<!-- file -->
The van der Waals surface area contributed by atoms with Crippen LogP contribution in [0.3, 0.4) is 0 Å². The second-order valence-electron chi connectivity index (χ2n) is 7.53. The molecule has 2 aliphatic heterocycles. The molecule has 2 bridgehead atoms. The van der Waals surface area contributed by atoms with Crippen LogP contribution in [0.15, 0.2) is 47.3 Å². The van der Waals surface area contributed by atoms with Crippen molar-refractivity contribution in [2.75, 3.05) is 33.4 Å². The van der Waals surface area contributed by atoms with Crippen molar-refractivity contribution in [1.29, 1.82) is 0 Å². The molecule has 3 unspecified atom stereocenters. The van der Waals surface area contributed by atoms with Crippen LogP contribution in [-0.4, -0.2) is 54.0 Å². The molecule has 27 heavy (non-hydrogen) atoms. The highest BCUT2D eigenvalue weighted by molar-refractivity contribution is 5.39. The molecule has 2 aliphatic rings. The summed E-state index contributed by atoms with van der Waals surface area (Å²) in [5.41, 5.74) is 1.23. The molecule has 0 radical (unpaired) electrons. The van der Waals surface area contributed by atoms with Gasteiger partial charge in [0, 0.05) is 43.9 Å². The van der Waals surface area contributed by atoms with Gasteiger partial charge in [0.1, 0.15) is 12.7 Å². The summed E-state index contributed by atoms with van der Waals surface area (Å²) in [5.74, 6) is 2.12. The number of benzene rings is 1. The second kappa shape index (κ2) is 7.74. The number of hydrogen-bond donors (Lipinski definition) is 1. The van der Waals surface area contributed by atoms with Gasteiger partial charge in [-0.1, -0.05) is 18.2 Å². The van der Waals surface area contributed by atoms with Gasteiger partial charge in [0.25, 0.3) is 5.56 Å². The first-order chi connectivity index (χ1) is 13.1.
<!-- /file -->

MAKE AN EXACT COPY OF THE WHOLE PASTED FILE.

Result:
The van der Waals surface area contributed by atoms with Crippen LogP contribution in [0.3, 0.4) is 0 Å². The second-order valence-electron chi connectivity index (χ2n) is 7.53. The molecule has 2 aliphatic heterocycles. The molecule has 2 bridgehead atoms. The van der Waals surface area contributed by atoms with Crippen LogP contribution in [0.15, 0.2) is 47.3 Å². The van der Waals surface area contributed by atoms with Crippen molar-refractivity contribution in [2.75, 3.05) is 33.4 Å². The van der Waals surface area contributed by atoms with Crippen molar-refractivity contribution in [1.29, 1.82) is 0 Å². The molecule has 3 unspecified atom stereocenters. The van der Waals surface area contributed by atoms with Crippen LogP contribution in [-0.4, -0.2) is 54.0 Å². The molecule has 27 heavy (non-hydrogen) atoms. The highest BCUT2D eigenvalue weighted by molar-refractivity contribution is 5.39. The molecule has 2 aliphatic rings. The summed E-state index contributed by atoms with van der Waals surface area (Å²) in [5.41, 5.74) is 1.23. The molecule has 0 radical (unpaired) electrons. The van der Waals surface area contributed by atoms with Gasteiger partial charge in [0, 0.05) is 43.9 Å². The van der Waals surface area contributed by atoms with Gasteiger partial charge in [0.1, 0.15) is 12.7 Å². The summed E-state index contributed by atoms with van der Waals surface area (Å²) in [5.74, 6) is 2.12. The number of benzene rings is 1. The second kappa shape index (κ2) is 7.74. The number of hydrogen-bond donors (Lipinski definition) is 1. The van der Waals surface area contributed by atoms with Gasteiger partial charge in [-0.1, -0.05) is 18.2 Å². The van der Waals surface area contributed by atoms with Gasteiger partial charge in [0.25, 0.3) is 5.56 Å². The first-order chi connectivity index (χ1) is 13.1.